The networks have all but given up on the mini-series format and HBO and other cable nets produce the occasional big- budget period pieces that perenially win this Emmy race. There is talk that the category could be merged with that of Made for Television Movie.
Instead, let’s open it up by allowing a minimum of three nominees to give the category more weight, and let’s go back to allowing in those limited-run series that currently qualify for Drama Series.
Emmy rules dictate that the number of nominations in any given category not exceed a third of the number of entries and that there always be a minimum of two nominations per race. That means there will only be two mini-series nominated until at least nine are entered.
That magic number might actually be met this year, with some high profile contenders making this an exciting race. HBO has one of the frontrunners with a remake of the classic film noir “Mildred Pierce” starring Oscar champ Kate Winslet and featuring Guy Pearce, Tony winner Brian F. O’Byrne and Oscar nominees Mare Winningham and Evan Rachel Wood. ABC has remade 1959 Oscar champ “Ben-Hur”, Starz has the fantasy drama “Pillars of the Earth” (featuring Emmy nominees Ian McShane and Donald Sutherland) and History Channel will air the buzzed-about biopic “The Kennedys” (starring Oscar nominee Greg Kinnear, Katie Holmes, and Oscar and Emmy nominee Tom Wilkinson), Syfy’s “The Phantom,”
IFC has another frontrunner “Carlos,” a critically acclaimed Carlos the Jackal biopic from French filmmaker Olivier Assayas and starring buzzed-about newcomer Édgar Ramírez. And, under the Masterpiece umbrella, PBS has “Downton Abbey,” “Sherlock,” “Upstairs Downstairs,” and the yet-to be-titled “Aurelio Zen” series starring Rufus Sewell.
Tha makes for 10 miniseries so far that might be submitted for Emmy consideration next year. Not included in this list are BBC America’s “Luther” and AMC’s “The Walking Dead.” “Luther” may not be eligible if it is deemed to be a “foreign production” rather than “the result of a co-production (both financially and creatively) between U.S. and foreign partners, which precedes the start of production, and has a commitment to be shown on U.S. television prior to the start of production.”
While both “Sherlock” and “Upstairs Downstairs” appear to be safe, as they are co-productions between PBS Masterpiece and the BBC, question marks surround the eligibility of “Downton Abbey,” because it is not yet confirmed whether the strict co-production rules will apply.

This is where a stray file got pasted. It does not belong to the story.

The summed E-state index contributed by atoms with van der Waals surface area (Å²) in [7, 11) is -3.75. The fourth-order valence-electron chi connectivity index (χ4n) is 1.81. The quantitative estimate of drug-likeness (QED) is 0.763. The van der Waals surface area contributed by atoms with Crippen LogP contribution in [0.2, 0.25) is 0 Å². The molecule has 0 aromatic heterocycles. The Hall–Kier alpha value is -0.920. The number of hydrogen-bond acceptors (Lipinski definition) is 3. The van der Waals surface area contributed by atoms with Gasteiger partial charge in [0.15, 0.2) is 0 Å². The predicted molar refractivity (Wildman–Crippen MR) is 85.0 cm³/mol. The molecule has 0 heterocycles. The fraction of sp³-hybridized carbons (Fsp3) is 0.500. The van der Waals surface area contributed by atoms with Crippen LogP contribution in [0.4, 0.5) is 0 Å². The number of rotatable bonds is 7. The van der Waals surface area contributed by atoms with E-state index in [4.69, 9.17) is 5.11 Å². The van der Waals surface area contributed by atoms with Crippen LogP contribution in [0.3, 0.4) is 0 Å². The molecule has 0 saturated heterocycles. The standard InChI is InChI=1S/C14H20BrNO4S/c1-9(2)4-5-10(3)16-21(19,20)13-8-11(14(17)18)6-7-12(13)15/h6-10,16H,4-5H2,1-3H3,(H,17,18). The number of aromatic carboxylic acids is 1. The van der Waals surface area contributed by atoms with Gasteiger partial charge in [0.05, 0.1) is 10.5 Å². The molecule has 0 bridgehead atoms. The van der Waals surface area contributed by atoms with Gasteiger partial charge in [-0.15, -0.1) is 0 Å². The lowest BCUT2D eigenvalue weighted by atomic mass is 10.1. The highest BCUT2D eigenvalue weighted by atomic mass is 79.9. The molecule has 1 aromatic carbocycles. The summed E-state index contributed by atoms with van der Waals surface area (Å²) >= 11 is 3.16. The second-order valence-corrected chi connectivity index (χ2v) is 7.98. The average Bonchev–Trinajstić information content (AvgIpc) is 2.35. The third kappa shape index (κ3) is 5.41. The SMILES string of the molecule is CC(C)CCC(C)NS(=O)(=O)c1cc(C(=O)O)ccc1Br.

Emmy rules also specifically provide that miniseries contenders must be standalone, i.e. “based on a single theme or story line, which is resolved within the piece.” They also cannot be limited run series with a “created by” credit masquerading as a miniseries.
On a quick glance at the credits for “The Walking Dead,” it is not completely apparent whether “Developed by Frank Darabont” breaches this restriction. It may be arguable that “The Walking Dead” has a better shot in the Miniseries category, so AMC will surely be looking into this and making a call before the deadline for submissions. However, if “The Walking Dead” is a ratings success, AMC would likely want to continue it for further seasons, thereby becoming more of a serialized drama series than a miniseries. Similarly, the recent announcement that British network ITV has ordered a second season of “Downton Abbey” further muddies the waters for that program’s eligibility.
The argument then rests with the overly restrictive Emmy rules. Should the rules be relaxed to allow for more limited-run series to compete separately from serialized drama series? That would guarantee programs like “Downton Abbey” and “The Walking Dead” a decent shot alongside shoo-ins like “Mildred Pierce” “Carlos” and maybe “Upstairs Downstairs.” It might also do away with the need to eliminated the “minimum two nominated program” quota to by allowing a broader range of programs into the mix, ultimately injecting a more competitive edge into what is now largely an also-ran category.
Photo: Kate Winslet in “Mildred Pierce” (HBO)